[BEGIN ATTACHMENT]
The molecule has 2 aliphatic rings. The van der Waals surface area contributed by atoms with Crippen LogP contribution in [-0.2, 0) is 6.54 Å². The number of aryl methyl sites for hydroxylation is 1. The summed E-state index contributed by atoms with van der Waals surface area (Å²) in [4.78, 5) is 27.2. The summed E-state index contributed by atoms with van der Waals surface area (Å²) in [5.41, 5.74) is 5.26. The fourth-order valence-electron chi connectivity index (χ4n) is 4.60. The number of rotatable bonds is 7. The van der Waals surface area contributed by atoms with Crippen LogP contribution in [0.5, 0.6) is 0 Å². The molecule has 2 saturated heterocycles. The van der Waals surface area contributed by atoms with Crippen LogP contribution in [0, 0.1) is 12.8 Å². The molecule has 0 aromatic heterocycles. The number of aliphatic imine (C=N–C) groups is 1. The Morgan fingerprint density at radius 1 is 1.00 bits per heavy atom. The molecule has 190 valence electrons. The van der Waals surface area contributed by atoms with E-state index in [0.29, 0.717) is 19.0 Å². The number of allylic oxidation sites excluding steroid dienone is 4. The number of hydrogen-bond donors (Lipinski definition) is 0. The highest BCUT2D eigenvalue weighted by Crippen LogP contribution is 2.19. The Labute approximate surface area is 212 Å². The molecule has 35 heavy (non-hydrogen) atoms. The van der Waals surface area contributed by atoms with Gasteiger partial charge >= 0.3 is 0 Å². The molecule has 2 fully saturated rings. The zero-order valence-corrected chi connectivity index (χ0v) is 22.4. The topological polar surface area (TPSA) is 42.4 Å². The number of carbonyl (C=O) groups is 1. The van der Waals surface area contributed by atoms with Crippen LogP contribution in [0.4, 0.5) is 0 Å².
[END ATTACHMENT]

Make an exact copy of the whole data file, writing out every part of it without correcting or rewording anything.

The molecule has 2 aliphatic rings. The van der Waals surface area contributed by atoms with Crippen LogP contribution in [-0.2, 0) is 6.54 Å². The number of aryl methyl sites for hydroxylation is 1. The summed E-state index contributed by atoms with van der Waals surface area (Å²) in [4.78, 5) is 27.2. The summed E-state index contributed by atoms with van der Waals surface area (Å²) in [5.41, 5.74) is 5.26. The fourth-order valence-electron chi connectivity index (χ4n) is 4.60. The number of rotatable bonds is 7. The van der Waals surface area contributed by atoms with Crippen LogP contribution in [0.5, 0.6) is 0 Å². The molecule has 2 saturated heterocycles. The van der Waals surface area contributed by atoms with Crippen LogP contribution in [0, 0.1) is 12.8 Å². The molecule has 0 aromatic heterocycles. The number of aliphatic imine (C=N–C) groups is 1. The Morgan fingerprint density at radius 1 is 1.00 bits per heavy atom. The molecule has 190 valence electrons. The van der Waals surface area contributed by atoms with E-state index in [0.29, 0.717) is 19.0 Å². The number of allylic oxidation sites excluding steroid dienone is 4. The number of hydrogen-bond donors (Lipinski definition) is 0. The highest BCUT2D eigenvalue weighted by Crippen LogP contribution is 2.19. The Labute approximate surface area is 212 Å². The molecule has 35 heavy (non-hydrogen) atoms. The van der Waals surface area contributed by atoms with Gasteiger partial charge >= 0.3 is 0 Å². The molecule has 2 fully saturated rings. The zero-order valence-corrected chi connectivity index (χ0v) is 22.4. The topological polar surface area (TPSA) is 42.4 Å². The number of carbonyl (C=O) groups is 1. The van der Waals surface area contributed by atoms with Crippen LogP contribution in [0.4, 0.5) is 0 Å².